Problem with 100 YAML or 100 web pages is that if you want to change things or run experiments, you need to literally clone the config file. Now you have 15 versions of the same config file with slight modifications and you can’t remember what’s going on. So you delete them all eventually and just pick one.

Seventh thing: shove everything into environment variables. Create a .env file and load with dotenv() but that gets messy because env files don’t support data type validation. Validation is essential, lest you try to encode a Boolean in your env file only to realize environment variables only support strings and then you have a “False” rendering as true in your “if os.get(MY_BOOL)” call just because it exists as a valid string. Blech… 🤮


I’ve been using Hydra lately and I see a lot of benefits in that it solves a lot of the things I’ve tried and seen solved above.


Hydra | Hydra

  • Hydra is Python open source maintained by Facebook
  • If built to configure pipelines, in particular ML pipelines but could be used for anything that needs config files.
  • It uses dataclasses, which ensures the typing of your files
  • It uses yaml files as the config sources
  • You can specify default config values
  • It quickly allows you to override config files from the command line or from editing the yaml file directly.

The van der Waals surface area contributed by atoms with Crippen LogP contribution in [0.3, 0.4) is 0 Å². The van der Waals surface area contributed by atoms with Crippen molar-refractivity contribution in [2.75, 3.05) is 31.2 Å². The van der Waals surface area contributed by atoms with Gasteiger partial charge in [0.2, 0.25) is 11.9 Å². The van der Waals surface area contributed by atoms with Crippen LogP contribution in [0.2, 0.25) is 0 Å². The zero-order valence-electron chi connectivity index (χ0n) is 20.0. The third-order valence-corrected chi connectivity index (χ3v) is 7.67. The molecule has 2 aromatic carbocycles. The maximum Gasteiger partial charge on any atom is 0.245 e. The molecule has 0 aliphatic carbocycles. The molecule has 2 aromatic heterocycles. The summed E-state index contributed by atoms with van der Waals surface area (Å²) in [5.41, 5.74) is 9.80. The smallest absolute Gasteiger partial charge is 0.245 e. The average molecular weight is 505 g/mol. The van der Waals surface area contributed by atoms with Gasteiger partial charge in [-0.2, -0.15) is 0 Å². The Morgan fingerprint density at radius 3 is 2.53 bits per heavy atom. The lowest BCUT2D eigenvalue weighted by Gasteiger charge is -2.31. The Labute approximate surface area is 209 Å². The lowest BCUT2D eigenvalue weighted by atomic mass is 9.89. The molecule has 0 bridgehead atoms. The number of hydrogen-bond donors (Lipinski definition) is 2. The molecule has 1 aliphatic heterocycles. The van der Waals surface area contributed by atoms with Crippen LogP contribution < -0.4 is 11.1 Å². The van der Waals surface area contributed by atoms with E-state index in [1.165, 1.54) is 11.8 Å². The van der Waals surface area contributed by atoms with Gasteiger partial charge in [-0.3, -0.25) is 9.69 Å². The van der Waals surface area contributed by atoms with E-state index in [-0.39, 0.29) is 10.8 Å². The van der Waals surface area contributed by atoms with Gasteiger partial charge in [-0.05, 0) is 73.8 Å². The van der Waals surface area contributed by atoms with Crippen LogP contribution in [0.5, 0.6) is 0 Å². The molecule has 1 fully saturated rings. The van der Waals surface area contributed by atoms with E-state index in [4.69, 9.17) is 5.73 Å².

• It’s possible to run from the command line a single config with several different values using the multirun flag.
  • It gives a nice way to organize your output folder and automatically exports the fully qualified config there.
  • It will capture your logs into your output directory.
  • You can version your configs very easily.

This demo is slick:

Why I like Hydra’s design

  • This seems really nice because it avoids the headache of changing code.
  • Also, you can create a simple bash loop to execute 5 different experiments - while retaining only one config file. Or you can just use the multirun flag to cross a few arguments easily. It’ll create separate output folders for each run.
  • Hydra maintains a system of record for every run. You know exactly how that run was generated given the parameters fed into it.

My Ideal World

Hydra makes it incredibly easy to kick off a bunch of runs without managing multiple configurations or hard-coding constants into a Python file.

It enables you to have parameters outside of your code. This makes experimentation very easy.

It does not make it easy for non-developers to edit the config - so you’d still want a GUI to enable that that translates into yaml files. This isn’

It’s lightweight - all it does is create a config class that you then pass into your pipeline to control the pipeline. That pipeline could be airflow or whatever.

It may be nice to pair hydra with metaflow or flyte.

How do you configure? # Appendix


Bryan lives somewhere at the intersection of faith, fatherhood, and futurism and writes about tech, books, Christianity, gratitude, and whatever’s on his mind. If you liked reading, perhaps you’ll also like subscribing: